They can see it in Drew Wolitarsky’s chiseled biceps, and the crisper route running by Donovahn Jones. They see KJ Maye at full speed again, finally healthy, and a herd of tall, fleet freshmen, led by Melvin Holland Jr., hungry for their chance.
The Gophers miss Derrick Engel, last year’s top wide receiver, but they insist their overall receiver production will be better this year.
“I don’t think there’s any question that we’ve improved ourselves in that area,” coach Jerry Kill said.
With Philip Nelson and Mitch Leidner sharing quarterback duties last season, the Gophers averaged 148.1 passing yards per game, ranking last in the Big Ten and 115th in the nation.
Now Nelson is gone, and for seven months, the receivers have known their mission is to sync with Leidner. The results can be seen in these early practices, with Leidner more confident and comfortable as a redshirt sophomore, and his receivers hauling in passes.
An offense that ran on 69 percent of its offensive plays last season needs to diversify, especially against TCU, Iowa, Ohio State, Wisconsin and other tough run-stopping defenses on the schedule.
“When we start seeing eight, nine [defenders] in the box, we’ve got to be able to throw the ball downfield and make some catches,” Kill said. “But we also have improved our receiving corps, and sometimes the receiver can make a quarterback look good.”
Last week, Leidner was comparing his situation with former Gophers quarterback Adam Weber’s. When reminded that Weber had Eric Decker, Leidner smiled and said, “Yeah, well I have [tight end] Maxx Williams.”
Leidner then reeled off his receivers’ attributes, going up and down the list.
Beyond Williams, the most likely go-to target is Wolitarsky, a sophomore who had four receptions for 94 yards and a touchdown in the Texas Bowl against Syracuse. Wolitarsky is California’s all-time high school leader in catches (281) and yardage (5,148).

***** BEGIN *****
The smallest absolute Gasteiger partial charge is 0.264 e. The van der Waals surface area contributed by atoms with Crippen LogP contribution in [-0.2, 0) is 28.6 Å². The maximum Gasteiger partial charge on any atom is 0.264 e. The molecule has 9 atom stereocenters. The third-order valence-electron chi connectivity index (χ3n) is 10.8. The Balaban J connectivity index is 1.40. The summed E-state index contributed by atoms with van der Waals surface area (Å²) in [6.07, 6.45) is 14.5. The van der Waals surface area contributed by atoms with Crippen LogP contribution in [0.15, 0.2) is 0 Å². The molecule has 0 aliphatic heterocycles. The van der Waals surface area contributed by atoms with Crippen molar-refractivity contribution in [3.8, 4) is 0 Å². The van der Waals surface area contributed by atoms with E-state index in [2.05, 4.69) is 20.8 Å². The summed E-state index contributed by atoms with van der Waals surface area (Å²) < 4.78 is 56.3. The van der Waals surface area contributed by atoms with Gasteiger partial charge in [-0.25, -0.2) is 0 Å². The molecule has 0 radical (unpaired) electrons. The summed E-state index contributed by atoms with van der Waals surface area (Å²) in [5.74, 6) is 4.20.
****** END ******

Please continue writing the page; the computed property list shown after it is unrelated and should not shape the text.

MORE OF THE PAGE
He’s 6-3 and played at about 225 pounds last year but was admittedly soft. He spent the offseason maintaining his weight but decreasing his body fat, and he’s notably stronger.
“He’s a kid who knows he’s got great physical tools; he knows he just can’t rely on them,” offensive coordinator Matt Limegrover said. “He’s got to get every advantage he can. The fact that we featured him, and we’re trying to get him the football, I think he realizes that and he doesn’t want to let us down.”
The bowl game was a teaching tool for Wolitarsky. He learned how effective he could be, and he won’t forget missing Leidner’s last-minute Hail Mary.
“It’s the first game I really felt comfortable out there with the speed and everything,” Wolitarsky said. “Also just finishing the game out; I didn’t focus the whole time. You get tired at the end with that two-minute [offense]. But that’s why we’re doing it at the end of every practice. So you can keep your head, keep your composure and eventually make that last play.”
Jones made some nice plays last year as a freshman, especially when the Gophers featured him on the jet sweep. He had three catches for 47 yards against Michigan State’s stingy defense but got completely shut down in the bowl game.
“If you go back to last [August], Donovahn was a quarterback,” Leidner said. “And I hate to say this, but it’s not like me and Phil [Nelson] would sit down with guys all summer long like I did this year. So Drew and Donovahn didn’t learn the playbook until we got to camp. Now we’re hitting camp and guys know the whole playbook already. That makes my job so much easier.”
With the same conviction, Leidner insists Isaac Fruechte and Logan Hutton shouldn’t be forgotten as senior receivers. As if to prove his point, he has found them both repeatedly in practice, along with slot receivers Maye and Eric Carter, who were both limited last year by injuries.
Kill has yet to test his true freshman receivers with the first- and second-team offense, but it seems a matter of time, especially with Holland. It’s clear the Gophers were targeting length and speed with their receivers in this recruiting class. Besides the 6-3 Holland, there is the 6-4 Isaiah Gentry, the 6-3 Desmond Gant and the 6-2 Conner Krizancic.
“A lot of those guys are really raw,” Leidner said. “They were dang good high school receivers, but it’s obviously a lot different [in college]. But I love their work ethic. They bring it every single day.”